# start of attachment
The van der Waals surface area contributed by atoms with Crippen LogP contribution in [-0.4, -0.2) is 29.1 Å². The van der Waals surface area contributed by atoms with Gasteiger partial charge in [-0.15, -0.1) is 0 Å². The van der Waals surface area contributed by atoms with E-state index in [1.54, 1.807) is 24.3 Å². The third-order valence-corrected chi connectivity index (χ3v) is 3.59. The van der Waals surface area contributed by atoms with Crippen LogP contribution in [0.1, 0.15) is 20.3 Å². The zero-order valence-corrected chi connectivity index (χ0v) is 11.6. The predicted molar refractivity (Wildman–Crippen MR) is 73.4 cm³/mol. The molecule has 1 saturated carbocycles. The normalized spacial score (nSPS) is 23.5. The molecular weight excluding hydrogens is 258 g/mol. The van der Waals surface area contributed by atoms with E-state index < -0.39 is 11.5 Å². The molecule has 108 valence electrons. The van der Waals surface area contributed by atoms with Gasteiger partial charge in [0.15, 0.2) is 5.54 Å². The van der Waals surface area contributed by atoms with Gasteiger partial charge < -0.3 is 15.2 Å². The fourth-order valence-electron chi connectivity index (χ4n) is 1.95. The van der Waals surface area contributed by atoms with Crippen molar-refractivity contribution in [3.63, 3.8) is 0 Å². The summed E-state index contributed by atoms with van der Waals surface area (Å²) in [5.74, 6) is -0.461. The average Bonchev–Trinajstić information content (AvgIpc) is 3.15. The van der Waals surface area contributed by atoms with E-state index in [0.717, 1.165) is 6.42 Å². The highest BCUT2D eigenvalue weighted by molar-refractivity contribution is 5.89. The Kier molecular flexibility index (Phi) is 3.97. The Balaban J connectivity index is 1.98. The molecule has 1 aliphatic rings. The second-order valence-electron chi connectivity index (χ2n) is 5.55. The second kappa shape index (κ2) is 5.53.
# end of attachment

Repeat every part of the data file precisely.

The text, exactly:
The van der Waals surface area contributed by atoms with Crippen LogP contribution in [-0.4, -0.2) is 29.1 Å². The van der Waals surface area contributed by atoms with Gasteiger partial charge in [-0.15, -0.1) is 0 Å². The van der Waals surface area contributed by atoms with E-state index in [1.54, 1.807) is 24.3 Å². The third-order valence-corrected chi connectivity index (χ3v) is 3.59. The van der Waals surface area contributed by atoms with Crippen LogP contribution in [0.1, 0.15) is 20.3 Å². The zero-order valence-corrected chi connectivity index (χ0v) is 11.6. The predicted molar refractivity (Wildman–Crippen MR) is 73.4 cm³/mol. The molecule has 1 saturated carbocycles. The normalized spacial score (nSPS) is 23.5. The molecular weight excluding hydrogens is 258 g/mol. The van der Waals surface area contributed by atoms with E-state index < -0.39 is 11.5 Å². The molecule has 108 valence electrons. The van der Waals surface area contributed by atoms with Gasteiger partial charge in [0.15, 0.2) is 5.54 Å². The van der Waals surface area contributed by atoms with Gasteiger partial charge < -0.3 is 15.2 Å². The fourth-order valence-electron chi connectivity index (χ4n) is 1.95. The van der Waals surface area contributed by atoms with Crippen molar-refractivity contribution in [3.63, 3.8) is 0 Å². The summed E-state index contributed by atoms with van der Waals surface area (Å²) in [5.74, 6) is -0.461. The average Bonchev–Trinajstić information content (AvgIpc) is 3.15. The van der Waals surface area contributed by atoms with E-state index in [0.717, 1.165) is 6.42 Å². The highest BCUT2D eigenvalue weighted by molar-refractivity contribution is 5.89. The Kier molecular flexibility index (Phi) is 3.97. The Balaban J connectivity index is 1.98. The molecule has 1 aliphatic rings. The second-order valence-electron chi connectivity index (χ2n) is 5.55. The second kappa shape index (κ2) is 5.53.